Estimates of the costs associated with the event vary from hundreds of millions of dollars to more than $US1 billion, with half attributable to BHP Billiton and half to Brazil’s big iron ore miner, Vale.
The problem for the board of BHP Billiton is that any loss of cash flow adds to the potential need to cover this year’s dividend with debt, a step which if taken would certainly raise a red flag at ratings agencies which already have the company on negative watch because of low commodity prices.
Both Fitch Ratings and Standard & Poor’s are concerned about BHP Billiton being able to retain its A rating with both citing “headwinds” from commodity markets and China’s economic slowdown as the key factors.
Short sellers had already been busy in the market before the Brazilian accident because of concern over the company’s earnings and doubts about the ability to maintain the progressive dividend.
While not traditionally a heavily “shorted” stock the percentage of BHP Billiton shares being shorted rose from 0.17 per cent of the company’s issued capital in March to 0.84 per cent at the end of last month.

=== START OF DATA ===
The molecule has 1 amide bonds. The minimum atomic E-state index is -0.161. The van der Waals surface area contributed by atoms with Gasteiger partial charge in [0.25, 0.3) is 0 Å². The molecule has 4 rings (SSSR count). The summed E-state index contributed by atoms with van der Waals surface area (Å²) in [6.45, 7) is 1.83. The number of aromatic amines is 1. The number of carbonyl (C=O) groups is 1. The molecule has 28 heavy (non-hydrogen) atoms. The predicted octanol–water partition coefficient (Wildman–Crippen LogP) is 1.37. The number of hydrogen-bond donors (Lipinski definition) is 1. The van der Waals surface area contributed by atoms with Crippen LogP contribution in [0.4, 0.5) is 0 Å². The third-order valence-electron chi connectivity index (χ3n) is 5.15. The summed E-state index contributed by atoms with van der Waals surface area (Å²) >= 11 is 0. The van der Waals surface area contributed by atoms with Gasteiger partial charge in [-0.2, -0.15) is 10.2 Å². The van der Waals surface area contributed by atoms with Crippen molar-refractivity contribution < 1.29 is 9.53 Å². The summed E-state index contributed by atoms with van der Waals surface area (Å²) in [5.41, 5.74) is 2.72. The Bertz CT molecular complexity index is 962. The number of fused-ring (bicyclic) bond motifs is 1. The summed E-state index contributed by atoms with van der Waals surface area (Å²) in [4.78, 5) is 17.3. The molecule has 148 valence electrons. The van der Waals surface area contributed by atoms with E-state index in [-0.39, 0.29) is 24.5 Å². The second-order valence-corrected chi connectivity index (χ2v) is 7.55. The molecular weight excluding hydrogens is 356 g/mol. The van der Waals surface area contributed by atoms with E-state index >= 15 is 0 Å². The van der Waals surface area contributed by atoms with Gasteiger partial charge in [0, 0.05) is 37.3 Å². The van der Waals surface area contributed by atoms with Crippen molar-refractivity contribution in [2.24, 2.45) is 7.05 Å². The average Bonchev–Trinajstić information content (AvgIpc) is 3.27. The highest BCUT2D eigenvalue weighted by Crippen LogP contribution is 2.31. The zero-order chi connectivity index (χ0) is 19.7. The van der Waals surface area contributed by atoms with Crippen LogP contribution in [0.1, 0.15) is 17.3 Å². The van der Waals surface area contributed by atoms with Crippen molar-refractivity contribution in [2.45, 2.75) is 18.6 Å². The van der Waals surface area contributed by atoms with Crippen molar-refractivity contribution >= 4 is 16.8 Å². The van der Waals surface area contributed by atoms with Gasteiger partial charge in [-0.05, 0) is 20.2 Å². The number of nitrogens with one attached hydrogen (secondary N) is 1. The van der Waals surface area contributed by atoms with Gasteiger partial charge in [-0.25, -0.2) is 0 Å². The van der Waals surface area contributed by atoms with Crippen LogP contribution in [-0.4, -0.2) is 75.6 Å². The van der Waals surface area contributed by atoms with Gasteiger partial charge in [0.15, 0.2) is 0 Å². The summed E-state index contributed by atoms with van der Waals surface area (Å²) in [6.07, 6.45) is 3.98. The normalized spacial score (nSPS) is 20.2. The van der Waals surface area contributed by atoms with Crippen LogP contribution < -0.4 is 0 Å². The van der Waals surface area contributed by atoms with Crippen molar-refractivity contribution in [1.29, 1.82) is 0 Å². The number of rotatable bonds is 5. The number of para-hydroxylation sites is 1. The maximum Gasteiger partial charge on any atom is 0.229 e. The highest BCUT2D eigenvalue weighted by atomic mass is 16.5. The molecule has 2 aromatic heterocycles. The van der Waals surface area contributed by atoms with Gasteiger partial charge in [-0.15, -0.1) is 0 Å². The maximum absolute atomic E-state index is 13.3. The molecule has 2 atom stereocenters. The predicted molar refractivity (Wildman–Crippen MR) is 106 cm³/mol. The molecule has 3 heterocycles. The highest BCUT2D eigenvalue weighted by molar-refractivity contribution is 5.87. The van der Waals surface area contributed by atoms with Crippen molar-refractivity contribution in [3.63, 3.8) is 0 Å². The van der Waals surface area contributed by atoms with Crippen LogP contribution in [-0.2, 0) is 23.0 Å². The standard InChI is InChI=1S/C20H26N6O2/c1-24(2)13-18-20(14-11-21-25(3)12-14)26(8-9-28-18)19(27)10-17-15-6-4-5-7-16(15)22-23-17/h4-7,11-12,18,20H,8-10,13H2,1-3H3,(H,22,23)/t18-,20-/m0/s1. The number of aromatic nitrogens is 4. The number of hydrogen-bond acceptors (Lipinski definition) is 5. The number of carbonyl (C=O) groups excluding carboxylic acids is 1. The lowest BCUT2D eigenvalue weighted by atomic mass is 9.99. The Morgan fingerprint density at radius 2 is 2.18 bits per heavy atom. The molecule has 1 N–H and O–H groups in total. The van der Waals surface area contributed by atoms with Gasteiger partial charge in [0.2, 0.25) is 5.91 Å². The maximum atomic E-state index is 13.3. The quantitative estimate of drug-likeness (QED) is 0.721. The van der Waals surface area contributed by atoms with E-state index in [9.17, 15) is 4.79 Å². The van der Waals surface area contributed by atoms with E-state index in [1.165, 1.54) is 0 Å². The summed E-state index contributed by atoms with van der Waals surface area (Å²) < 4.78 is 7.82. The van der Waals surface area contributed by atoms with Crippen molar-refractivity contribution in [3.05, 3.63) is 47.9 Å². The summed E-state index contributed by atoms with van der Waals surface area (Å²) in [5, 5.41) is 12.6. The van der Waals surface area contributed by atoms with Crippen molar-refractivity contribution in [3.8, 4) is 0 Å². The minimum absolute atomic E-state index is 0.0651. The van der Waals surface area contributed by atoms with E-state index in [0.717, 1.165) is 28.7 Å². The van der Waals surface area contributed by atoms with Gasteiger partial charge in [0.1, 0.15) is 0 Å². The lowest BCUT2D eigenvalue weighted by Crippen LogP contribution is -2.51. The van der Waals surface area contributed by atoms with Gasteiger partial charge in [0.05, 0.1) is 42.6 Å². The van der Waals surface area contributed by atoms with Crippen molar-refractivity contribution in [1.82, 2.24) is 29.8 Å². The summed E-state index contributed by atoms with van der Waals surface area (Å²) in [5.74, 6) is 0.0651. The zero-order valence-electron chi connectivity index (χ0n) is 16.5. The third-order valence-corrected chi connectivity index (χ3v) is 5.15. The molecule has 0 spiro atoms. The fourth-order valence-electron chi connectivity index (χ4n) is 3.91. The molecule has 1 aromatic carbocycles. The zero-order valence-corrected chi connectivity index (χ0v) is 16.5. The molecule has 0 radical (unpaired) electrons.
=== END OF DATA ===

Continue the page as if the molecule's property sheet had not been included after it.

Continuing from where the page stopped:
Given that BHP Billiton’s share price fell by 23.3 per cent from $28.11 at the end of March to $21.57 at the close of trading yesterday some short-sellers will have pocketed handsome profits.
The effect of the Samarco dam burst and closure of the mine can also be seen in the rapid acceleration of BHP Billiton’s price decline coming in the days after the event and in a comparison with its traditional rival, Rio Tinto.
Since the end of March Rio Tinto’s shares have declined by 13.7 per cent (versus BHP Billiton’s 23.3 per cent) with Rio Tinto’s shares falling by 1.5 per cent in the days after the Samarco incident (vs BHP Billiton’s 7.3 per cent fall).
Investors, if not yet the board of BHP Billiton, are increasingly confident that the company’s promise of a progressive dividend will be dropped.
A test of that view is the notional yield on BHP Billiton shares at their current price blowing out to 8 per cent, substantially higher than leading bank stocks such as Commonwealth Bank which is yielding 5.6 per cent.
Credit Suisse, an investment bank, said in a note sent to clients earlier today that the effect of the Samarco incident on BHP Billiton was “meaningful” because it meant that free cash flow had been reduced by 5 per cent this year and 6 per cent next year.